"At the Egyptian city of Naucratis, there was a famous old god, whose name was Theuth; the bird which is called the Ibis is sacred to him, and he was the inventor of many arts, such as arithmetic and calculation and geometry and astronomy and draughts and dice, but his great discovery was the use of letters. Now in those days the god Thamus was the king of the whole country of Egypt; and he dwelt in that great city of Upper Egypt which the Hellenes call Egyptian Thebes, and the god himself is called by them Ammon. To him came Theuth and showed his inventions, desiring that the other Egyptians might be allowed to have the benefit of them; he enumerated them, and Thamus enquired about their several uses, and praised some of them and censured others, as he approved or disapproved of them. It would take a long time to repeat all that Thamus said to Theuth in praise or blame of the various arts. But when they came to letters, This, said Theuth, will make the Egyptians wiser and give them better memories; it is a specific both for the memory and for the wit. Thamus replied: O most ingenious Theuth, the parent or inventor of an art is not always the best judge of the utility or inutility of his own inventions to the users of them. And in this instance, you who are the father of letters, from a paternal love of your own children have been led to attribute to them a quality which they cannot have; for this discovery of yours will create forgetfulness in the learners' souls, because they will not use their memories; they will trust to the external written characters and not remember of themselves. The specific which you have discovered is an aid not to memory, but to reminiscence, and you give your disciples not truth, but only the semblance of truth; they will be hearers of many things and will have learned nothing; they will appear to be omniscient and will generally know nothing; they will be tiresome company, having the show of wisdom without the reality."
-Plato's Phaedrus, Jowett trans.
While not Seneca, Plato's illustration using Egyptian myth is a well-known (classical) argument against the rise of a literate society. Plato lived during a key turning point in history: the transition from an oral to a literate culture. Many have argued that we are living during a similar transition from literate to "post-literate" culture. If you don't like video screens in churches (so goes the argument), then you are resisting the transition just as Plato resisted the transition in his day.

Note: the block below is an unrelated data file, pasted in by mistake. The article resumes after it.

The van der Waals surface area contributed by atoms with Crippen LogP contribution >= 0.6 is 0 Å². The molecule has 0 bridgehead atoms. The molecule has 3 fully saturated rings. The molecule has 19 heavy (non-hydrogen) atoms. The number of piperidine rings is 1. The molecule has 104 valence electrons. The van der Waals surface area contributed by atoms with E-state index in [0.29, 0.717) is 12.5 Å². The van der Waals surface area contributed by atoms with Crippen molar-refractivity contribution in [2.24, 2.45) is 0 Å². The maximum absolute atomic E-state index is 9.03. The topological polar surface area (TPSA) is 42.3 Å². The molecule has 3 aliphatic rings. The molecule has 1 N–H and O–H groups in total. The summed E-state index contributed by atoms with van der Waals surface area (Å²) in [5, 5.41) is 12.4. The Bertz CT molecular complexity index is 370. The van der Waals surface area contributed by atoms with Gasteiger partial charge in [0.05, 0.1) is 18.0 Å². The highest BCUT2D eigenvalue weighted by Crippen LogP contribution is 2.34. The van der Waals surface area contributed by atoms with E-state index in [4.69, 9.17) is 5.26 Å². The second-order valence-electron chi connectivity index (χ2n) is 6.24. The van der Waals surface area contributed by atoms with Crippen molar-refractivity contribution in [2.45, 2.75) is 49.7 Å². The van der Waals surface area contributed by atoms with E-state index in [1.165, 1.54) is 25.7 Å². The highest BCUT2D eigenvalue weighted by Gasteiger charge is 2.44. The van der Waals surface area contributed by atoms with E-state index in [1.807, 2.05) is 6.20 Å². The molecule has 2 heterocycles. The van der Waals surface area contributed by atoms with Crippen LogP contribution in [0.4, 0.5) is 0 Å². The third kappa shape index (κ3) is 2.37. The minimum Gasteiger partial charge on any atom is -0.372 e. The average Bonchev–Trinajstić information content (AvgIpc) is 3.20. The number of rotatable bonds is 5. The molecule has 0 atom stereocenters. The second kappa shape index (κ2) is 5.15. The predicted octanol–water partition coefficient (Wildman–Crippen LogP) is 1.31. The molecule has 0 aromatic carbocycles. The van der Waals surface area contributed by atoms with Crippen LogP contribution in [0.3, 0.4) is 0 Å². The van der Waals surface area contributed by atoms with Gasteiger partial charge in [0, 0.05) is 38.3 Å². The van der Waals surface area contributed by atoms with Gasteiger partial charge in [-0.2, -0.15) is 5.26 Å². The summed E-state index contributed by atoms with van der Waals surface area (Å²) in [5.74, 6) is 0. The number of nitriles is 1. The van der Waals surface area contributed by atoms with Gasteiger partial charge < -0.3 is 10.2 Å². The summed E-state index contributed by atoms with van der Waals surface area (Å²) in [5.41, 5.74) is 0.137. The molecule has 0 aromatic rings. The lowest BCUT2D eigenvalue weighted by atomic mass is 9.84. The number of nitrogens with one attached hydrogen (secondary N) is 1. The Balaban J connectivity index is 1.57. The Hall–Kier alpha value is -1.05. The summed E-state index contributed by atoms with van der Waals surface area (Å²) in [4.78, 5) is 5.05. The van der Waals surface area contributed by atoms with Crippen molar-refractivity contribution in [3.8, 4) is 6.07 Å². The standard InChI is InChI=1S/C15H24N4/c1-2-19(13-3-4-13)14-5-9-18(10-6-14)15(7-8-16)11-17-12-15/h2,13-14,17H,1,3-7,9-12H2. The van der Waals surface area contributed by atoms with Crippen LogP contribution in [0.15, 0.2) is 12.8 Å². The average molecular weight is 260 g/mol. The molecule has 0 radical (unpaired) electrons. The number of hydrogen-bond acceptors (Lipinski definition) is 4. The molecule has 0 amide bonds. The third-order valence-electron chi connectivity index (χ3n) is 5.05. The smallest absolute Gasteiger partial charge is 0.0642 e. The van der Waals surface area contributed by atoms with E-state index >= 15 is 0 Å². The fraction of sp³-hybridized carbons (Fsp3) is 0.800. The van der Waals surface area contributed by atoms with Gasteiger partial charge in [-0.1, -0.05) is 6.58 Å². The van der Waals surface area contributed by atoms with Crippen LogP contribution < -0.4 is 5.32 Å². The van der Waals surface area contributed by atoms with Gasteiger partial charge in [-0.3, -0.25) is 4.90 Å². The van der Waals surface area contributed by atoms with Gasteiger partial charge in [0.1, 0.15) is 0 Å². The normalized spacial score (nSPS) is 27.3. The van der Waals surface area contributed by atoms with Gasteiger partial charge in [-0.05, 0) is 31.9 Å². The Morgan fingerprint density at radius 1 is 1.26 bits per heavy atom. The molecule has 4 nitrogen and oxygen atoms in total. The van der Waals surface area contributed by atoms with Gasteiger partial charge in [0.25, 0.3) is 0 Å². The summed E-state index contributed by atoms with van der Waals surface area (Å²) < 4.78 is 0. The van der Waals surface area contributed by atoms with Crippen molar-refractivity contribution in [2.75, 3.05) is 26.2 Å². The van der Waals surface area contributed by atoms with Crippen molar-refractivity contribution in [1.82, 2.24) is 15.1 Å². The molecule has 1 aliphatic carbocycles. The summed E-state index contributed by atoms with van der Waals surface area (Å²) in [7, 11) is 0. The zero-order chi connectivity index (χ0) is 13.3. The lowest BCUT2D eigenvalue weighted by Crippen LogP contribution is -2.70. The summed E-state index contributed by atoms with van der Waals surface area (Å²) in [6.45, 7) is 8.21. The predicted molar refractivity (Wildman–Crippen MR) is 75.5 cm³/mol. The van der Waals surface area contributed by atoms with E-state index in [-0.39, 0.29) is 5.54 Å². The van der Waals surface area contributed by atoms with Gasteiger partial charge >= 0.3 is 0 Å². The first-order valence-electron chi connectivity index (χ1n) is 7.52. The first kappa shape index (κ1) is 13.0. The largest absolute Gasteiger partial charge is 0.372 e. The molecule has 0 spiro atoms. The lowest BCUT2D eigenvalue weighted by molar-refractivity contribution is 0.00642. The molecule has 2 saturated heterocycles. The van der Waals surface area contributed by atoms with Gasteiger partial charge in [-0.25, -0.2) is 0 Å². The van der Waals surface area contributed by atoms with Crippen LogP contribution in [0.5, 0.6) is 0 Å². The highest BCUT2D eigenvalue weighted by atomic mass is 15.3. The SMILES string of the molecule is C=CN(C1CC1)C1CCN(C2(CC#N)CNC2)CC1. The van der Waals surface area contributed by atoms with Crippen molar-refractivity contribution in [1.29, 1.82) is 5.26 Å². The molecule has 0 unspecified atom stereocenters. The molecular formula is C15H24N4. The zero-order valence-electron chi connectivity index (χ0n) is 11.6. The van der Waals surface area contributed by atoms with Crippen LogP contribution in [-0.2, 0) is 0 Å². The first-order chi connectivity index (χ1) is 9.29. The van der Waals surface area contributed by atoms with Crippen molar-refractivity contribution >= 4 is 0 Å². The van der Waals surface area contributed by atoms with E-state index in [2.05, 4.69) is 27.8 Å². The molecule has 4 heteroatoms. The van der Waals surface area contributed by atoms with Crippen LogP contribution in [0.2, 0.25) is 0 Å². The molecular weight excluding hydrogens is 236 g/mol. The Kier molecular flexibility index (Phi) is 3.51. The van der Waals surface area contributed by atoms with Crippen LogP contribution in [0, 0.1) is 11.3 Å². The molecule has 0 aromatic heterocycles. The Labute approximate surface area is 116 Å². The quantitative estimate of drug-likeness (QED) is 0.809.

The last post spoke of the value in mastering a few volumes versus simply possessing countless titles. As we reflect on Seneca's warning, it becomes evident that Plato wasn't ALL wrong. Some of his criticisms are valid. The question is economic: "If there really are costs to pay in a transition from oral to literate (or literate to 'post-literate'), are they worth the benefits we will receive?"
Seneca's admonition seems to partially justify Plato; there is evidently a tendency toward the fulfillment of Plato's prediction. We can't just dismiss Plato as "old-fashioned" and standing against the tide of modernizing forces. As individuals living in a literate culture, we shouldn't just assume that our way is right ipso facto. Nevertheless, I am convinced that a literate culture is superior because the benefits for society of literacy outweigh the costs.
If it is true that we living during a time of transition from literate to "post-literate," there will be advocates for change and those who resist it. We can't forget (no matter where you find yourself in the cultural battle) that the transition CANNOT be boiled down to "old-fashioned" versus "contemporary." There are benefits and costs involved in the transition - things you gain and things you lose. Let's slow down and consider both sides, since it is evident that Plato's "cost" has been vindicated as legitimate. Maybe the "old-fashioned" of our own day aren't just being difficult; maybe they just don't believe the benefits are worth the costs. Plato and Seneca have demonstrated one thing, if nothing else: there ARE costs. If you think there are only benefits with no costs, then you aren't being contemporary and modern, but foolhardy and blind.